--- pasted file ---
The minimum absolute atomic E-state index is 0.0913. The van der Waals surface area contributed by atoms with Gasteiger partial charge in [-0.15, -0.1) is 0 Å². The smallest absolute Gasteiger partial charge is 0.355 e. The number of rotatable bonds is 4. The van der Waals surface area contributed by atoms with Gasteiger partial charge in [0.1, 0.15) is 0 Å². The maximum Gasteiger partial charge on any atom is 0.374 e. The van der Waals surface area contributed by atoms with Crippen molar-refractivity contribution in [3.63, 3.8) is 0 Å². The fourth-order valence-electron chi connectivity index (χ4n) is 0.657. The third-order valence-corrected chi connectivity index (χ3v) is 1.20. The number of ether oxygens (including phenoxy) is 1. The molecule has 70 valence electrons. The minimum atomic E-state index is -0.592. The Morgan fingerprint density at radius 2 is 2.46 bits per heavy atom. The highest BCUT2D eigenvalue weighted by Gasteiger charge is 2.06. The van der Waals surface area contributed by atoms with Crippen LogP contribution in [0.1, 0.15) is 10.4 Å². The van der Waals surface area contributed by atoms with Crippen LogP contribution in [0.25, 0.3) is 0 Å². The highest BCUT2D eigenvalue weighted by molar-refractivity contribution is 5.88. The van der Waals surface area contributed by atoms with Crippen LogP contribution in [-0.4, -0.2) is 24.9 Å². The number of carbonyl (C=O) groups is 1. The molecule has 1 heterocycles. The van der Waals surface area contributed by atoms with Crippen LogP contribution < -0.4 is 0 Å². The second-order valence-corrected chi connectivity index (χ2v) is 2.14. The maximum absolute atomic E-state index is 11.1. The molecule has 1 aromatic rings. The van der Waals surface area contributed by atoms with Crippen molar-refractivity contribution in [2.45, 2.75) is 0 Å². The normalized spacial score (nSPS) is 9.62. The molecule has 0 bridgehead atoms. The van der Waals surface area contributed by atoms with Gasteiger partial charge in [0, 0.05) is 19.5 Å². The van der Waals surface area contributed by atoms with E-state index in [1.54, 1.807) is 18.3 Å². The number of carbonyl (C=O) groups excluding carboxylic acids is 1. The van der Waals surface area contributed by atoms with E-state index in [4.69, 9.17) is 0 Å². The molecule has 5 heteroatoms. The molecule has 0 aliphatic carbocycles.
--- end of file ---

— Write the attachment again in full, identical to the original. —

The minimum absolute atomic E-state index is 0.0913. The van der Waals surface area contributed by atoms with Gasteiger partial charge in [-0.15, -0.1) is 0 Å². The smallest absolute Gasteiger partial charge is 0.355 e. The number of rotatable bonds is 4. The van der Waals surface area contributed by atoms with Gasteiger partial charge in [0.1, 0.15) is 0 Å². The maximum Gasteiger partial charge on any atom is 0.374 e. The van der Waals surface area contributed by atoms with Crippen molar-refractivity contribution in [3.63, 3.8) is 0 Å². The fourth-order valence-electron chi connectivity index (χ4n) is 0.657. The third-order valence-corrected chi connectivity index (χ3v) is 1.20. The number of ether oxygens (including phenoxy) is 1. The molecule has 70 valence electrons. The minimum atomic E-state index is -0.592. The Morgan fingerprint density at radius 2 is 2.46 bits per heavy atom. The highest BCUT2D eigenvalue weighted by Gasteiger charge is 2.06. The van der Waals surface area contributed by atoms with Crippen LogP contribution in [0.1, 0.15) is 10.4 Å². The van der Waals surface area contributed by atoms with Crippen LogP contribution in [0.25, 0.3) is 0 Å². The highest BCUT2D eigenvalue weighted by molar-refractivity contribution is 5.88. The van der Waals surface area contributed by atoms with Crippen LogP contribution in [-0.4, -0.2) is 24.9 Å². The number of carbonyl (C=O) groups is 1. The molecule has 1 heterocycles. The van der Waals surface area contributed by atoms with Crippen LogP contribution < -0.4 is 0 Å². The second-order valence-corrected chi connectivity index (χ2v) is 2.14. The maximum absolute atomic E-state index is 11.1. The molecule has 1 aromatic rings. The van der Waals surface area contributed by atoms with Crippen molar-refractivity contribution in [2.45, 2.75) is 0 Å². The normalized spacial score (nSPS) is 9.62. The molecule has 0 bridgehead atoms. The van der Waals surface area contributed by atoms with Gasteiger partial charge in [0, 0.05) is 19.5 Å². The van der Waals surface area contributed by atoms with E-state index in [1.54, 1.807) is 18.3 Å². The number of carbonyl (C=O) groups excluding carboxylic acids is 1. The van der Waals surface area contributed by atoms with E-state index in [4.69, 9.17) is 0 Å². The molecule has 5 heteroatoms. The molecule has 0 aliphatic carbocycles.